Because green building is on the rise, rainwater collection systems are swiftly gaining popularity. They are a simple way to replace at least a portion of your watering needs. When rain is collected and stored for later use, you have a viable alternative for supplying your landscaping with water—even during a dry season.
Gutter accessories like rainwater collection systems may be a small investment of time and money initially, but they can help you save on your water bill and nurture a healthy garden and lawn for years to come.
Rainwater Collection 101
A rainwater collection system is a small, above-ground tank that gathers and accumulates rainwater for future use. The most common and practical way to collect this precipitation from your roof is via your gutter system. Doing so can help your plants, your budget, and the planet.
10 Reasons to Choose to Collect Rainwater
Here are some benefits to adding a rainwater collection system to your gutters.
- Rain is free! This absolutely free source of water shouldn’t be wasted. Why not store it for a later time when you will need it?
- It uses simple, cost-effective technology. Because there aren’t a lot of moving parts to a rainwater collection system, you can enjoy its low maintenance!
- Rainwater is more beneficial than tap water. Rainwater contains good bacteria and microorganisms that the soil needs to keep plants their healthiest. It is also loaded with oxygen and nutrients. And rain from most roofs is free from chlorine, ammonia, and other chemicals tap water has (that accumulate in the soil over time). Rainwater dilutes the impact of harmful chemicals on plants, making them healthier and even more tolerant to droughts.
- Collecting rainwater saves water. During summertime, homeowners can use up to 2-4 times more water than other months of the year. Why? To keep their landscaping and lawn looking its best. Irrigating with rainwater can decrease your water bill by 30%. One inch of rain on a 1,000 square foot roof yields over 600 gallons of water. Less than an inch of water can fill a rainwater collection system, decrease your water use, and lower your water bill.
- Other uses for rainwater. Since rain doesn’t have the salt and chemicals tap water has, it’s perfect for washing your car or filling up your bird bath.
- Prevent problems by protecting saturated ground from excess water. When storms hit, your basement can flood or water can build up next to your home’s foundation. Saturated ground can lead to mold growth, but rainwater collection can prevent that problem and more.
- Minimize flooding. Runoff from rainy and snowy weather can create problems downstream and lead to overflow at sewage treatment plants. It may seem minor, but collecting rainwater can help minimize flooding and leaks. If you find that you don’t need all the rainwater you collected, slowly release the excess between storms so water can soak into the ground.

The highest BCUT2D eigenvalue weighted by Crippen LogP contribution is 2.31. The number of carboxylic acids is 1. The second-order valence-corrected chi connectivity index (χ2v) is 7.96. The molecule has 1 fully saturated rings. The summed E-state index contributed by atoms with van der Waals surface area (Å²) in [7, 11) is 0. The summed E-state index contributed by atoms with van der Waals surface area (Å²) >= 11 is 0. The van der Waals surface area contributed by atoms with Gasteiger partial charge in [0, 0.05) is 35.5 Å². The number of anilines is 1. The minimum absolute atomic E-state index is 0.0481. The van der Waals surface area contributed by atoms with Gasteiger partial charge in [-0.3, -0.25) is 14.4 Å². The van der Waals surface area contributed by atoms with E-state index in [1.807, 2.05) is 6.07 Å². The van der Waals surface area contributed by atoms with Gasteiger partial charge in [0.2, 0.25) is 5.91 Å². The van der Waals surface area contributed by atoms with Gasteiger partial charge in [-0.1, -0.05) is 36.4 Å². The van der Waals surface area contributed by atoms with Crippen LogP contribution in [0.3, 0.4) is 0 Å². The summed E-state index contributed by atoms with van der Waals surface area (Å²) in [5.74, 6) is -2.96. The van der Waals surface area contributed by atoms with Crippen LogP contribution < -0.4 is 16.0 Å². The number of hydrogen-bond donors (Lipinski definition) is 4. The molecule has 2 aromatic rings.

- There are no restrictions on its use—even in times of drought. When you collect rainwater, you can use it in your garden and lawn throughout the summer. When restrictions are put into place to limit water use, you can still use your rainwater to nourish your landscaping. It is a backup source of water for emergencies.
- Lower the amount of urban water pollution—Urban areas covered in concrete create runoff during heavy storms, carrying pollution into waterways. When you collect rainwater, you decrease the amount of runoff and keep some of the pollution from getting into waterways near you.
- Decrease the workload on your local water treatment facility—When you collect rainwater and put it to use in your garden, you lower the need for costly, energy intense water treatment in your area.
How Do I Collect Rainwater?
A complete rainwater collection system consists of a variety of parts.
- Roof surface—Most roof surfaces work well for rainwater harvesting
- Gutters—Install gutter guards to keep large debris from clogging your gutters
- Downspout filter—A bit of self-cleaning can occur easily with the installation of a rain head
- First flush diverter—Prevents the first flush of contaminated rainwater from entering your tank
- Tank screen—Installed on the tank’s entry point and helps keep mosquitoes and pests out
- Rainwater tank—Comes in all shapes and sizes
- Insect-proof flap valve—Installed on the end of the overflow pipe to keep pests out
- Auto fill system—Keeps a minimum amount of water in your tank at all times so it doesn’t run dry
- Pump system—Provides pressurized rainwater to make it easier to use
- Irrigation filter—Catches any debris that may have slipped through the pump
- Water level indicator—A monitor that helps you know where you are in the usage of water from your tank
How to Add a Rainwater Collection System to Your Gutters
Rainwater systems are flexible and allow for expansion, reconfiguration, or relocation if necessary. Contact a contractor to install one for you.
How Stored Rainwater Can Be Used
Don’t let nourishing rain go to waste! Rainwater collection can be added to your gutter system and used for a variety of practical things:
- Watering your lawn and garden
- Washing your car
- Bathing your pets
- Refreshing your fish pond
- Refilling your pool
- Cleaning your driveway and sidewalk
What Kind of Gutters Can I Add a Rainwater Collection System to?
Rainwater collection can be accomplished with most gutter types.
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